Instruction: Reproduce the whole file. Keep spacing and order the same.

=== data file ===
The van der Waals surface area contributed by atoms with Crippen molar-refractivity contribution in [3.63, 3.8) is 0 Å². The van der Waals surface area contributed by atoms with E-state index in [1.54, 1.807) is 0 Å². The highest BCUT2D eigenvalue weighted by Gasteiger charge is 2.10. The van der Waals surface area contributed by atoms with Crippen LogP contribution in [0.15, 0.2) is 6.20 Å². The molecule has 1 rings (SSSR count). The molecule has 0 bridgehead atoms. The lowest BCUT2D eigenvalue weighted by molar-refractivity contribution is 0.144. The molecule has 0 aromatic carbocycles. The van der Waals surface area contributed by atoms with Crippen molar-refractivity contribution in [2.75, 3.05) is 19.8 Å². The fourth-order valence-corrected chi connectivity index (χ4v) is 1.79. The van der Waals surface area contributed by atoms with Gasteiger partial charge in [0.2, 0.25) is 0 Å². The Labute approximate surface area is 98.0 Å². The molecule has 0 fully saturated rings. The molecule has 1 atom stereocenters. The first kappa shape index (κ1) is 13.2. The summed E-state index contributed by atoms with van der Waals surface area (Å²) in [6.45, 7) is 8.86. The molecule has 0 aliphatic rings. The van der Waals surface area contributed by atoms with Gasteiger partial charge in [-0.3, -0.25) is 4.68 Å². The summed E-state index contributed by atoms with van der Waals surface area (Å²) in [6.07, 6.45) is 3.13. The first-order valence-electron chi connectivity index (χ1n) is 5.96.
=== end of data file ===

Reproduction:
The van der Waals surface area contributed by atoms with Crippen molar-refractivity contribution in [3.63, 3.8) is 0 Å². The van der Waals surface area contributed by atoms with E-state index in [1.54, 1.807) is 0 Å². The highest BCUT2D eigenvalue weighted by Gasteiger charge is 2.10. The van der Waals surface area contributed by atoms with Crippen LogP contribution in [0.15, 0.2) is 6.20 Å². The molecule has 1 rings (SSSR count). The molecule has 0 bridgehead atoms. The lowest BCUT2D eigenvalue weighted by molar-refractivity contribution is 0.144. The molecule has 0 aromatic carbocycles. The van der Waals surface area contributed by atoms with Crippen molar-refractivity contribution in [2.75, 3.05) is 19.8 Å². The fourth-order valence-corrected chi connectivity index (χ4v) is 1.79. The van der Waals surface area contributed by atoms with Gasteiger partial charge in [0.2, 0.25) is 0 Å². The Labute approximate surface area is 98.0 Å². The molecule has 0 fully saturated rings. The molecule has 1 atom stereocenters. The first kappa shape index (κ1) is 13.2. The summed E-state index contributed by atoms with van der Waals surface area (Å²) in [6.45, 7) is 8.86. The molecule has 0 aliphatic rings. The van der Waals surface area contributed by atoms with Gasteiger partial charge in [-0.3, -0.25) is 4.68 Å². The summed E-state index contributed by atoms with van der Waals surface area (Å²) in [6.07, 6.45) is 3.13. The first-order valence-electron chi connectivity index (χ1n) is 5.96.